By Kevin Zwick
There are certain things that you don’t say to a group of people if you want keep the peace. For instance, you don’t want to start a conversation with hardcore Red Sox fans by saying good things about the Yankees. Just like you don’t walk into a campaign office and begin to ask about controversial issues.
“Hi, my name is Kevin and I was wondering if I can speak to someone in charge.” The volunteers in the office looked puzzled. So I said, “I write for Marywood University’s school newspaper.”
One woman stood up and said, “Surely, I’ll go get him.” As she walked out, I began to look around the office at all the signs and posters, mostly homemade ones saying “Scranton Loves Hillary,” and “We Love You.” There was also was also the standard “Solutions for America” and “AFL/CIO Supports Clinton” posters.
“Here he is,” the woman said.
“Hi, my name is Kevin and I just wanted to ask you a few questions about the campaign.”
“Sure…Doug’s the name by the way,” he said as he shook my hand.
“Well, I just wanted to get your opinion about the issue with Chelsea and the question asked about the Lewinsky scandal.” Bad move.
The moment I said “Lewinsky,” the friendly smile on Doug’s face quickly turned to a confused, even angry look. It was like being at a bar where there are a lot of “regulars”, and a stranger walks in; the whole place goes silent and stares at the poor fellow. Out of the corner of my eye, I can see the face of one of the volunteers, and I can tell he was thinking, “Did he just ask that?”
Some of the workers were looking at Doug, waiting for the response of their boss. “I have nothing to say about that,” he replied in a snappy manner.
“Excuse me?” I replied.
“I have no comment on that issue, that question should not even be asked,” he reinforced.
“Look,” I said, “I am not asking you the question that the kid asked Chelsea. I am asking how you think that confrontation will affect the campaign…or if you think the Republicans will use that confrontation against her if she makes it to the general election.”
“Well, I have no comment…no comment on an issue like that,” said Doug.
To be honest, his reaction threw me for a loop. I didn’t think a simple question like that could offend a person that has no relation to the Clintons. In Chelsea’s case, I could see why a question about the Monica Lewinsky scandal could invoke rage in a person. It is hard to live in the national spotlight, but it’s even harder when your father is being threatened with impeachment for a sex scandal. So when Chelsea refused to answer the question about the scandal, the national media was very kind to her, rebuking the people who kept asking her the question while on the stump for her mother.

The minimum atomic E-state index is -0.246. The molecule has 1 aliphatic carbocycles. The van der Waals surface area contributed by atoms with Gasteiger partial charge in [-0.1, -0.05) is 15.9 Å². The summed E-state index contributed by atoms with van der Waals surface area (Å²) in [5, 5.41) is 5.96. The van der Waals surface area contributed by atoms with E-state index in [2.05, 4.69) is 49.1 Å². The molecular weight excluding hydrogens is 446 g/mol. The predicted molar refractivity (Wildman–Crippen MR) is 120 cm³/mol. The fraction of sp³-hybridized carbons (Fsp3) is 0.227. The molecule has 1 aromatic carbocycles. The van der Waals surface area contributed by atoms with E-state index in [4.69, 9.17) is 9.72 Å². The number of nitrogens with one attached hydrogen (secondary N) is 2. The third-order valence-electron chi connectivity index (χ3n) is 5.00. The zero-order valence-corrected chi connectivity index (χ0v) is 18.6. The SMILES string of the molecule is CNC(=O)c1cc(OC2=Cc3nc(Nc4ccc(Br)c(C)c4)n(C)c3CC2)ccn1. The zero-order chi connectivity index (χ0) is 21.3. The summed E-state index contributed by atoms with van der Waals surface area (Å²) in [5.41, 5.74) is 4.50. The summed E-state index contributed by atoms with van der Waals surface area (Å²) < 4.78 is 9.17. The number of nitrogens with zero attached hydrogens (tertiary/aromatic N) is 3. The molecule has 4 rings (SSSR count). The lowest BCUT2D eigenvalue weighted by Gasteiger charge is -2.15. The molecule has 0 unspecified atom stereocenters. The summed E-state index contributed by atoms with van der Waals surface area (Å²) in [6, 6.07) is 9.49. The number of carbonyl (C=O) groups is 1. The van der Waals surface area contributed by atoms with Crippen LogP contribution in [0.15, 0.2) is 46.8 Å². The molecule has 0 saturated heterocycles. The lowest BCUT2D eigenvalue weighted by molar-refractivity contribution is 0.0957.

“Here, you can call Frank Rothman. He is our national press contact,” said Doug. “He can give you the official press release from the campaign.”
“Thanks,” I replied. As I walked out of the office in the Ritz Theater Building in Downtown Scranton, I thought to myself, “Great, a national press contact. If I wanted an official press release I could watch CNN.” The reason I went there in the first place was to get a hometown opinion…an opinion from somebody that lives, works, and breathes in Northeast Pennsylvania.
So in the rules of un-bias political journalism, I walked down the block to the Oppenheim Building to ask questions at the Obama Campaign Office. To be fair, I asked questions about the Reverend Wright scandal.
“Oh, well, I can’t answer questions that will be printed because I am a paid campaign worker,” said the woman working at the desk. She was in the process of organizing people to go canvass neighborhoods in Scranton. “But I can put you in contact with volunteers so you can interview one of them.”
“Wow, thank you,” I replied graciously, after just being thrown under the bus by the Clinton office.
That was a massive change in attitude from one office to the other. I would have understood if the fellow in the Clinton Office said he couldn’t answer the question because he was a paid worker. The attitude in each office could be said to reflect the status of the campaign. Being in charge of an office of the scrambling Clinton campaign, whose lead in Pennsylvania dropped from 30% to 6% in just a few weeks, can have a negative effect on anybody’s mood. When a writer from a student newspaper walks into the office and starts asking “controversial questions,” some people under that kind of pressure just need to vent. The friendly attitude at the Obama office was one of confidence, even when someone walks into the office asking not-so-friendly questions. The workers in the Obama office simply shrugged it off, just as the candidate has done when confronted with the question in the national news.
In regards to the effect these issues will have on the future of both candidates, it is unclear. Obama has not been affected by the Reverend Wright scandal, since his poll numbers in Pennsylvania have been steadily increasing and closing in on Clinton’s lead, but don’t think you won’t see the issue resurface in the general election. I didn’t try to cause a ruckus in the Clinton office, because I thought I was asking an honest question. The people who asked Chelsea questions about the Lewinsky scandal were asking prying into the affects it has had on Hillary Clinton personally.
But in the case of the Lewinsky scandal, it would take a couple of low-rent Republicans like Rush Limbaugh or Bill O’Reilly to use that as a talking point against Clinton and stoop that level.